There are millions of Americans out there who fail to pay their credit card in full each month despite the fact that they have money in the bank to do so. There are tens of millions who have stock-market investments in taxable accounts alongside large consumer debts. And there are probably a hundred million or more Americans who are simply having a huge amount of difficulty living within their means, especially after taking into account their financial burdens.
Orman provides hope for these people — an eminently sensible roadmap for the future — in a quintessentially American demotic as opposed to the arcane language of the financial press. Not everyone who buys her books will end up acting on her advice: the temptation to borrow and spend is all around us, after all. But from a financial-literacy perspective, Suze Orman has made America a much better place than any other individual alive. Long may she continue to do so.
I wouldn’t go quite that far. Suze does say silly things on occasion, as Scurlock documents. And I think any praise for Suze should be showered in at least equal measure upon her heartland counterpart Dave Ramsey, who in my experience is a bit more careful and reasoned in his advice than the Divine Ms. O. But there was one part of Scurlock’s screed that did get me almost as worked up as Felix:
But it is not Suze’s hypocrisy or even her intellectual laziness that really bothers me; no, that would be something Suze “loves” called “dollar cost averaging,” which involves buying the same stock over and over again as it falls. “It’s a great opportunity for you when the value of the shares drops,” claims Suze in the inaptly named The Road to Wealth, “because you can buy shares at ‘bargain’ prices and average down your cost per share.” Oh, where to begin? Maybe with the obvious: Since when does throwing good money after bad make you rich?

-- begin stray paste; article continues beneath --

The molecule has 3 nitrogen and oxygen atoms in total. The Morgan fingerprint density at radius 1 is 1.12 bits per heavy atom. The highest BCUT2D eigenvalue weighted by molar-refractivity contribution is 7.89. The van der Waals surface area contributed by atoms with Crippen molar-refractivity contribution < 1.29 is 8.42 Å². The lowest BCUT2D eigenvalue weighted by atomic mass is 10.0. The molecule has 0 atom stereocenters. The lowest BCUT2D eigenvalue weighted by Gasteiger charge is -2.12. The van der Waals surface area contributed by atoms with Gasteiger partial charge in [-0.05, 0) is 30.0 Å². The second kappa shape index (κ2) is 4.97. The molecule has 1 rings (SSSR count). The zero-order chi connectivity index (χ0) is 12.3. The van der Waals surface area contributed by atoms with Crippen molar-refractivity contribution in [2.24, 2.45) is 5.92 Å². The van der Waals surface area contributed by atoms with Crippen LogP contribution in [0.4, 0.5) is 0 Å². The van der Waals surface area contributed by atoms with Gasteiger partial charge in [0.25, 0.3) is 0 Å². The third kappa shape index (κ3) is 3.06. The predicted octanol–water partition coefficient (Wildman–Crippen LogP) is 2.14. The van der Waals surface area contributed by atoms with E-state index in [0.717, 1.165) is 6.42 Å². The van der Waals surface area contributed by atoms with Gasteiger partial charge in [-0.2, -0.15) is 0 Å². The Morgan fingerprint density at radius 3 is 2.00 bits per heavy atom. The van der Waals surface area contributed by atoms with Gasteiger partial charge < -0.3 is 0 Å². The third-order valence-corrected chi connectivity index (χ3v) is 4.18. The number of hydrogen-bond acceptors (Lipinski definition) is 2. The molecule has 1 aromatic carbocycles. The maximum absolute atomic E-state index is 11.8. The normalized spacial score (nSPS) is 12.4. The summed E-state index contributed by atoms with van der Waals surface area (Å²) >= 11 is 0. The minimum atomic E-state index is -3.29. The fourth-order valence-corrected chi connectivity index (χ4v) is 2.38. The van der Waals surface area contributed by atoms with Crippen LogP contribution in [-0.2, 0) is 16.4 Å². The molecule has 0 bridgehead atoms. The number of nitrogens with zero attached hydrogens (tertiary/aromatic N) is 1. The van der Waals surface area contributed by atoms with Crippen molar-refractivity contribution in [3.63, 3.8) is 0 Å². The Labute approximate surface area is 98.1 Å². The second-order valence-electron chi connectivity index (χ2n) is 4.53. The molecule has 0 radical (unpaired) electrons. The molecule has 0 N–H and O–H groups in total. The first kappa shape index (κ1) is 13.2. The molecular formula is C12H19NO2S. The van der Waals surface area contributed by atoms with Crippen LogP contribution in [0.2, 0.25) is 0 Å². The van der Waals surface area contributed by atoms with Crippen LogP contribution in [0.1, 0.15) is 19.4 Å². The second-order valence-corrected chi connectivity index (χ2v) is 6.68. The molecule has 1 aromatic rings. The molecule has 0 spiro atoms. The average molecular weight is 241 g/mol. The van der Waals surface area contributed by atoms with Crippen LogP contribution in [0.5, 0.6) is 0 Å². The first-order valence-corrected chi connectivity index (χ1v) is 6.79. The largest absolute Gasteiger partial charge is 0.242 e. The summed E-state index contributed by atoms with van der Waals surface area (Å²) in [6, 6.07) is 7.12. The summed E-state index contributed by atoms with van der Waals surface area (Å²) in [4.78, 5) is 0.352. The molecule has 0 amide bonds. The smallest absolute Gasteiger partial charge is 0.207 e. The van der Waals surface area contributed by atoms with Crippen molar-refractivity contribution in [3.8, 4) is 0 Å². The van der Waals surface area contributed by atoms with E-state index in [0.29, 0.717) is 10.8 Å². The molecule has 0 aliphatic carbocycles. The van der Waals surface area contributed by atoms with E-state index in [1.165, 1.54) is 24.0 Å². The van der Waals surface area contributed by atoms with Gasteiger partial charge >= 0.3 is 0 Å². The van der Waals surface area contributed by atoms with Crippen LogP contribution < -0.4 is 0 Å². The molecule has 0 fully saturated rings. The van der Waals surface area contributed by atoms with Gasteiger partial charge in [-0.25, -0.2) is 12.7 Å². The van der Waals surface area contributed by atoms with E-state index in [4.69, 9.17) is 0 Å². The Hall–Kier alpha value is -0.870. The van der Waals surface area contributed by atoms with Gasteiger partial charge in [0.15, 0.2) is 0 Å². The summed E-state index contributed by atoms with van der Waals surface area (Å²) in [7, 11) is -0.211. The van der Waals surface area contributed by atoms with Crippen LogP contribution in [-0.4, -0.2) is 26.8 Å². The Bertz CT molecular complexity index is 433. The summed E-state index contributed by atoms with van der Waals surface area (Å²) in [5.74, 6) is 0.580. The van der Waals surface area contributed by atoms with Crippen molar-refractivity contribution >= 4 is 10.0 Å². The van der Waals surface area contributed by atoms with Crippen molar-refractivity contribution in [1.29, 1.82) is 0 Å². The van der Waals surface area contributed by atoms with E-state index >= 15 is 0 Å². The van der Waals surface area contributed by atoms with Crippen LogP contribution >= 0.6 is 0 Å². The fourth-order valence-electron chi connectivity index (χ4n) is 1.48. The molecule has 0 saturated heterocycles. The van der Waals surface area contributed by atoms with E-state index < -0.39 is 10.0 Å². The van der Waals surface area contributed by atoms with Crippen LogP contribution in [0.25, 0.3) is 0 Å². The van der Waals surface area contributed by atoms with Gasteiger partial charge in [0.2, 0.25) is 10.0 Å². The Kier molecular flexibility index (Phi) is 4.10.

Well, “dollar cost averaging” (some freaks across the sea call it “pound cost averaging“) is also about continuing to buy stocks as their prices rise. It simply means investing bit by bit over time (as one does in a 401k), and it is basically the only rational approach for those who (a) think the stock market is a good long-run investment and (b) can’t reliably predict its short- or even its medium-term movements. Category (b) takes in the vast majority of investors. Category (a) has been losing a lot of adherents lately, but that’s sort of the point. Sticking to a regime of dollar cost averaging forces one to keep putting money into the market when it is most unfashionable, which happens to be exactly when one should be putting money into the market. Over time it may be even better to put money into the market only when it’s unfashionable, but that’s a mighty hard discipline for those of us who aren’t Warren Buffett to stick to.
Scurlock doesn’t offer an alternate investing approach, but he seems to be saying that one should stay away from the stock market at all costs. Because, you know, stock prices have gone down a lot lately. This is logically equivalent to saying in early 2000 that one should pile into the stock market because stock prices had gone up a lot. It was really bad advice then. I can’t be sure it’s bad advice now—the Dow could easily drop another couple thousand points. But it will be bad advice eventually, and dollar-cost averaging is the simplest way to make sure you don’t follow it.
Update: Money magazine’s Walter Updegrave, who thinks much harder about this kind of stuff than I ever will, makes the case against dollar-cost averaging. He’s not opposed to regularly putting money into the stock market as you earn it; he just thinks that, if you have a lump sum of money, you should go ahead and invest all of it rather than trickle it in to the market. But then he offers an out:
That said, I suppose there is one instance in which I could see dollar-cost averaging playing a role. If you’re so nervous about investing in stock and bond funds that you simply can’t do it without tiptoeing in, then you’re better off going in gradually than not investing at all.
I dunno, I think most people are nervous about investing—or at least about investing at the wrong time. Minimizing regret should be an important part of their investing strategy. And dollar-cost averaging definitely does that, even if it doesn’t always maximize returns.